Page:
You can see through the difficult times in their lives, when they took care of each other. Mildred notes that they placed the stone on Henry, her husband’s, grave, the stone that had all but her death date already filled in. She also tells that Norvelle finally felt well enough for Mildred to sleep at her own house rather than with Norvelle. Mildred was skeptical, but Norvelle was (as you would expect if you knew her) insistent.

Norvelle’s Diary – May 1983

In spite of everything, through good times and bad, both Norvelle and Mildred are just so matter-of-fact about everything. Take a look at Norvelle’s account of May 1982. Went to church. Made tea. Got a permanent. Cloudy, rainy, colder, rainy. Taken to the hospital and had to say for four days. Came home to bees inside the house around the chimney. Could not make it to church, but Horace came to see me.

Norvelle’s Diary – November 1982

And through thick and thin, while feeling well or sick, in hot weather or cold, very little could keep them from their hair appointments. Permanents apparently were a real thing for these ladies. November 1982 clearly started out with a bang. Permanents all around – Norvelle, Mildred, and their cousin Julia all got permanents the same week. I mean, it’s one thing to keep track of your own hair, but to keep track of you cousin’s hair is real devotion.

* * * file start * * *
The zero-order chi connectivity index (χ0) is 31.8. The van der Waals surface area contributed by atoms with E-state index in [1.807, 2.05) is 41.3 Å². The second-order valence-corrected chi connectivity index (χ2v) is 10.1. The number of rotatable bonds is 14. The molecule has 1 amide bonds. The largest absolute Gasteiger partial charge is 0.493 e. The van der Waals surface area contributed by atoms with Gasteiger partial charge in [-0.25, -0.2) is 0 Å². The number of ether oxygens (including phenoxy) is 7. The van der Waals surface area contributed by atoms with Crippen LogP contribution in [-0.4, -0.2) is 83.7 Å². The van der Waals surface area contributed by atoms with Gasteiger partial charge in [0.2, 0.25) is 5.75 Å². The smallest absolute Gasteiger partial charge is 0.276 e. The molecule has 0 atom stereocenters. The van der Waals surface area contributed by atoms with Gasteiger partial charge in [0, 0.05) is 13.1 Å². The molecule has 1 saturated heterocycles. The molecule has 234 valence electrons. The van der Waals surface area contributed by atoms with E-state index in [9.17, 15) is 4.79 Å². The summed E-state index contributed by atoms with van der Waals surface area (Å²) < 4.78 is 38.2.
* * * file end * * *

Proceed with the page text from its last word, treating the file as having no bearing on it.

I love the fact that we have these diaries, even if they don’t provide new “genealogical” facts. They help us to remember these people that were so special to us. They help us to see how they went through their lives, day by day, especially when we only got to see them occasionally. So, scour the house. Look in all the drawers. If there’s a little pad of paper, read through it. Don’t just assume an appointment book isn’t filled with life and love. You never know what you’re going to find or to find out.

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Five Generations of Betties

Namesake – 52 Ancestors in 52 Weeks

Seems like just last week that I was talking about old J.H. Cason and here we go again. I keep track of these stories and really do try to keep from repeating, but there are just so many times that the Casons and their kin are just exactly the right people with the best stories.

The Reverend Jeremiah H. Cason could be a tough old bird. My grandmother said that when her grandfather came to visit, the whole house was turned upside down. Everything was his way, with no discussion or dissension. He had gone to Africa as a missionary in the 1850s and to war in the 1860s and had preached his way across the south ever since then and knew how to be tough. Discipline and rules were important to who he was, to his view of the world, and to his faith. But, he also knew how to be tender and clearly had a soft side that came out from time to time.

Interestingly, he was named for his father, Jeremiah Cason, born in 1800. (We visited his grave last week.) And he has generations of men named for him, all called Jere in one form or fashion, some of whom you have already met. But that’s not the namesake I want to tell you about today.